~ Brush with egg wash and leave for 10 minutes, then brush again with egg wash and place in the oven.
~ Cook for 20 minutes, then reduce the oven temperature to 170 oC and cook for another 20 minutes.

To decorate
~ Scatter over the vegetables, herbs and flowers, if using, and return the pie to the oven for a final 5 minutes for the decorations to crisp up, then serve.

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Grilled bream with pink grapefruit by Ollie Dabbous
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Essential
£30, Bloomsbury Publishing

Grilled bream with pink grapefruit by Ollie Dabbous

ESSENTIAL_050820_BREAM_7543_AW

Gilthead bream is one of the best-quality farmed fish you can buy. It is always consistent in quality and very good value; not as meaty as sea bass, but with lovely oily flesh and crisp skin. It is great cooked over the barbecue or under a hot grill. This dressing is as delicious as it is simple. Feel free to chop and change as you wish: lemon and mint would work brilliantly, as would blood orange and sage.

Dressing
2 pink grapefruits, segmented with 6 tablespoons of their juice
6 tablespoons extra virgin olive oil
1 tablespoon Chardonnay vinegar
1 tablespoon clear honey
1 tablespoon thyme leaves
1 tablespoon coriander seeds, toasted and crushed

Bream & fennel
2 fennel bulbs
1 teaspoon fennel seeds
100ml white vermouth
2 gilthead bream, scaled, filleted and pin-boned by your fishmonger
4 tablespoons extra virgin olive oil
fine sea salt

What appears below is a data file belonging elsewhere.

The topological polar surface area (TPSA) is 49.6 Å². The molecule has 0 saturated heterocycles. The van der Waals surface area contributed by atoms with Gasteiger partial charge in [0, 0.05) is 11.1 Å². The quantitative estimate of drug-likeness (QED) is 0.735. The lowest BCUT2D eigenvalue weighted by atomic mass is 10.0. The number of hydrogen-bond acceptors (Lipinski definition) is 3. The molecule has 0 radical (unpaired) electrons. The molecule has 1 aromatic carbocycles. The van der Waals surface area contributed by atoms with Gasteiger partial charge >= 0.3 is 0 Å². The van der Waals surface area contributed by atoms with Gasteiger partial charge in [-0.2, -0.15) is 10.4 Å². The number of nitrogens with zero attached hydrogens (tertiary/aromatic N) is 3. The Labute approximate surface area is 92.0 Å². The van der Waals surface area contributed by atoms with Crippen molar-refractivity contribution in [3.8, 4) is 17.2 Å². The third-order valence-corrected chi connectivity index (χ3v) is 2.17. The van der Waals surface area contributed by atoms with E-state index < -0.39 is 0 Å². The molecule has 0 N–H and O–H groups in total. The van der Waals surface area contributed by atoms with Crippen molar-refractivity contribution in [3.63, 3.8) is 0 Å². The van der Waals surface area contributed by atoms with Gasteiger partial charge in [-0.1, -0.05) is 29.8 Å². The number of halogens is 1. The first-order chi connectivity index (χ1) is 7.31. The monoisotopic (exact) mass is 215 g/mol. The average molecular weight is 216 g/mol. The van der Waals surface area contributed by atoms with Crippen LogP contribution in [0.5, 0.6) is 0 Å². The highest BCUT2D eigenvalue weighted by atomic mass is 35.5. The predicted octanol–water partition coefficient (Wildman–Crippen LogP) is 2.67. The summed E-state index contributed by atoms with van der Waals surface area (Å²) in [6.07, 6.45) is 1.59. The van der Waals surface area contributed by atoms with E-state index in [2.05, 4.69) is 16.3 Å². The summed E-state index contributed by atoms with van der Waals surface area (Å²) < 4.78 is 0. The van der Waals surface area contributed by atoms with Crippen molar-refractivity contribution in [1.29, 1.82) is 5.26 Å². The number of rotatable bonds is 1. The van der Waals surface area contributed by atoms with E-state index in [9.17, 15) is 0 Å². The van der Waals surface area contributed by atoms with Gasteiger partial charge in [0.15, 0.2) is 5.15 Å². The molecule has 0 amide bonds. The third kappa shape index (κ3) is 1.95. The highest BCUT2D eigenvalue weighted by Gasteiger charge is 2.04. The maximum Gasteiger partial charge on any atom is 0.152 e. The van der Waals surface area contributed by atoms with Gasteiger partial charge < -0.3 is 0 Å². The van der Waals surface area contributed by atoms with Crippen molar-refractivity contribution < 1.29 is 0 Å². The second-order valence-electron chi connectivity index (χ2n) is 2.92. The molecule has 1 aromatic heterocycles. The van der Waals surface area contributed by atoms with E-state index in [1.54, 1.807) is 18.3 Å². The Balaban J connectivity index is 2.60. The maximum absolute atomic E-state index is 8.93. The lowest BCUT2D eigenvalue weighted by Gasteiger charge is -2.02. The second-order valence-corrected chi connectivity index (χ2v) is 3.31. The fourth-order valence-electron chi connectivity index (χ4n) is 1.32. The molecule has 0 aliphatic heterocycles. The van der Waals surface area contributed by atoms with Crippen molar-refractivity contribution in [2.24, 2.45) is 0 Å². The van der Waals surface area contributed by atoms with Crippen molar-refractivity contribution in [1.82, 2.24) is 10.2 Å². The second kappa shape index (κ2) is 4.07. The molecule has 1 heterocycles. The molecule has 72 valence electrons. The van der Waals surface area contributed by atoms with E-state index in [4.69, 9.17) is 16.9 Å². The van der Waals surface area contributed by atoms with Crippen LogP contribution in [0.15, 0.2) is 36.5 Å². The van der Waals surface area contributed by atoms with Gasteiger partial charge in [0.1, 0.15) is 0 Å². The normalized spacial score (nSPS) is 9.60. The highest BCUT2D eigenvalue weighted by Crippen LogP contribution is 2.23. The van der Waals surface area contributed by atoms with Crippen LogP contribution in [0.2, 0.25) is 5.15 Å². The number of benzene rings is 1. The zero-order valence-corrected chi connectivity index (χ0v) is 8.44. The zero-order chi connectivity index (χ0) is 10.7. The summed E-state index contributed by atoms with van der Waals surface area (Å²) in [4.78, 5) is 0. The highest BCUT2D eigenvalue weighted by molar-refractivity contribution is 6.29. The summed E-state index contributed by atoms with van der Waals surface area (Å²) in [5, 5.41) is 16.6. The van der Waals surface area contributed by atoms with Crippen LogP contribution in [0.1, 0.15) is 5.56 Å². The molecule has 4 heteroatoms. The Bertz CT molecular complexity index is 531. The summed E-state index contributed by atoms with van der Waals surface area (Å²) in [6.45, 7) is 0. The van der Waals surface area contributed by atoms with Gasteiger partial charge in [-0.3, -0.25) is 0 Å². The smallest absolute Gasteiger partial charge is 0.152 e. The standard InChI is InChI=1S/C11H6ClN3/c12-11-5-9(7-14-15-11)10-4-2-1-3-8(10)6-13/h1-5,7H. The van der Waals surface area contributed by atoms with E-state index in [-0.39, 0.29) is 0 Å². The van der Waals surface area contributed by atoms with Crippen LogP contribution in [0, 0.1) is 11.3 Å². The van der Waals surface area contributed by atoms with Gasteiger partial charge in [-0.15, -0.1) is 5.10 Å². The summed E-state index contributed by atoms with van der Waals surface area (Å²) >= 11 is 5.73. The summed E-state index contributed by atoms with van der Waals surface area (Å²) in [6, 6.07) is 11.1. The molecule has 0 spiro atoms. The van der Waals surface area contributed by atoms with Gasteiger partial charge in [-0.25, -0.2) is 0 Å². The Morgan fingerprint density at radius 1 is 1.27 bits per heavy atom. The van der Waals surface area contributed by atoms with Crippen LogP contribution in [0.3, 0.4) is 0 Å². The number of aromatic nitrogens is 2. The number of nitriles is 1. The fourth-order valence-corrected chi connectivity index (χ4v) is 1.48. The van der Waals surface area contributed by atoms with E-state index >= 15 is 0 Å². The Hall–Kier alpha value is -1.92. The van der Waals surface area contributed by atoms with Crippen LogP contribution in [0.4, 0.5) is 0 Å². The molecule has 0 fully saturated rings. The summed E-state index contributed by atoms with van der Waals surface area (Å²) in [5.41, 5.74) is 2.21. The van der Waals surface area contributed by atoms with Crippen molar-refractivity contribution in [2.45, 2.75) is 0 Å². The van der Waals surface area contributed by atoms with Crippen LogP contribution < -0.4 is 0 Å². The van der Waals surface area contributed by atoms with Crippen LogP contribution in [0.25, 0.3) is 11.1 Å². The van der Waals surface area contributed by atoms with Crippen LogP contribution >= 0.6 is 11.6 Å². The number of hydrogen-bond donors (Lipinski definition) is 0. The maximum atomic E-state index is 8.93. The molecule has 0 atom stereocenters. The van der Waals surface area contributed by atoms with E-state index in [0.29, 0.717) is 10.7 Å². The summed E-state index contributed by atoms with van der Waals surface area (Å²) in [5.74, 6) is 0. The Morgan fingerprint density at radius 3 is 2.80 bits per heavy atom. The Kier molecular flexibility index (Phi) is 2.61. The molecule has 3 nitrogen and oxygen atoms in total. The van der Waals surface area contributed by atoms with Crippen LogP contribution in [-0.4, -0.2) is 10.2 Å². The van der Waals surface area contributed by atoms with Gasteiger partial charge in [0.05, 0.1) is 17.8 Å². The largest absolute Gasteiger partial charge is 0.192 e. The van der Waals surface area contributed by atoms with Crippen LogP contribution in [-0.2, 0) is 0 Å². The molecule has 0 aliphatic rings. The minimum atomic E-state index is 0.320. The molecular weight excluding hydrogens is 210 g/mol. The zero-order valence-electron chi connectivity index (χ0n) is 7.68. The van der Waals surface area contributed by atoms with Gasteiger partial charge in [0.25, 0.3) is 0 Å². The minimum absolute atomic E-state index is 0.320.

DRESSING
– Mix everything together and warm through in a pan. Do not heat it too much, or the grapefruit segments will cook and collapse.

BREAM & FENNEL
~ Preheat the grill to its highest setting.
~ Slice the fennel lengthways as finely as possible on a mandolin or with a sharp knife, then mix in a roasting tray with the fennel seeds and vermouth. Season lightly with salt.
~ Lightly season the fish on both sides with fine salt, spoon 1 tablespoon of the oil over each fish fillet, then place skin-side up on top of the fennel, to cover the bulk of it.
~ Grill under the preheated grill for about 8 minutes, until the fennel has wilted but the fish is cooked through and has a crispy skin.

To serve
~ Divide the fennel and fish between 4 warmed bowls and spoon over the warm grapefruit dressing.

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Essential
£30, Bloomsbury Publishing

Tartiflette by Ollie Dabbous

ESSENTIAL_260820_TARTIFLETTE_0076_AW
A French mountain dish of potatoes with bacon, onions, cream and a whole Reblochon cheese. This is probably your recommended weekly calorific intake in a single bowl, but it is the sort of dish you eat just once a year. And well worth it. Maybe plan a long walk for afterwards, or beforehand, to build up an appetite. Actually, definitely have the walk first as, realistically, you’ll be asleep within
minutes of your last mouthful. Reblochon is a washed rind cheese, and you need that
pungency to cut through the bacon and the cream. No need to peel the potatoes, as the skins add taste and texture here. This is most definitely a meal in itself; serve with a crisp green salad in a sharp mustardy dressing.

1kg Charlotte potatoes, scrubbed but unpeeled, sliced 1cm thick
1 teaspoon fine sea salt